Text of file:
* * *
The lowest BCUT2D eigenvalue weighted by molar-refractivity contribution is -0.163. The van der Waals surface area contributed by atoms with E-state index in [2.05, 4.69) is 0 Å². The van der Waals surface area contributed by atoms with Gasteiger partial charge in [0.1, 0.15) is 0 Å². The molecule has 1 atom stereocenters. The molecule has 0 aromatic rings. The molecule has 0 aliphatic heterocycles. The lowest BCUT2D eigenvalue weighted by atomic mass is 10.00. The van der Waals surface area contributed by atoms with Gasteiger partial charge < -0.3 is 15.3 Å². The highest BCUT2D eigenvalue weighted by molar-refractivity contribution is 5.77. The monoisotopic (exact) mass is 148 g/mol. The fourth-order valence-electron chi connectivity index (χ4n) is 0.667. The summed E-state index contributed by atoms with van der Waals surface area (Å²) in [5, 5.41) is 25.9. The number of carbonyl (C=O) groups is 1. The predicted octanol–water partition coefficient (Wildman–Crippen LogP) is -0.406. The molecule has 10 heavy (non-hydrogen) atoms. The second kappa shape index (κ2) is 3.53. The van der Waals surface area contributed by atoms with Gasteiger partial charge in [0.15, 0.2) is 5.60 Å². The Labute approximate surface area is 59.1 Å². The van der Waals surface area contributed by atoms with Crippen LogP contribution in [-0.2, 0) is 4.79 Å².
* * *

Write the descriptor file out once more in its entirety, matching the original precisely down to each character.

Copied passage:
The lowest BCUT2D eigenvalue weighted by molar-refractivity contribution is -0.163. The van der Waals surface area contributed by atoms with E-state index in [2.05, 4.69) is 0 Å². The van der Waals surface area contributed by atoms with Gasteiger partial charge in [0.1, 0.15) is 0 Å². The molecule has 1 atom stereocenters. The molecule has 0 aromatic rings. The molecule has 0 aliphatic heterocycles. The lowest BCUT2D eigenvalue weighted by atomic mass is 10.00. The van der Waals surface area contributed by atoms with Gasteiger partial charge < -0.3 is 15.3 Å². The highest BCUT2D eigenvalue weighted by molar-refractivity contribution is 5.77. The monoisotopic (exact) mass is 148 g/mol. The fourth-order valence-electron chi connectivity index (χ4n) is 0.667. The summed E-state index contributed by atoms with van der Waals surface area (Å²) in [5, 5.41) is 25.9. The number of carbonyl (C=O) groups is 1. The predicted octanol–water partition coefficient (Wildman–Crippen LogP) is -0.406. The molecule has 10 heavy (non-hydrogen) atoms. The second kappa shape index (κ2) is 3.53. The van der Waals surface area contributed by atoms with Gasteiger partial charge in [0.15, 0.2) is 5.60 Å². The Labute approximate surface area is 59.1 Å². The van der Waals surface area contributed by atoms with Crippen LogP contribution in [-0.2, 0) is 4.79 Å².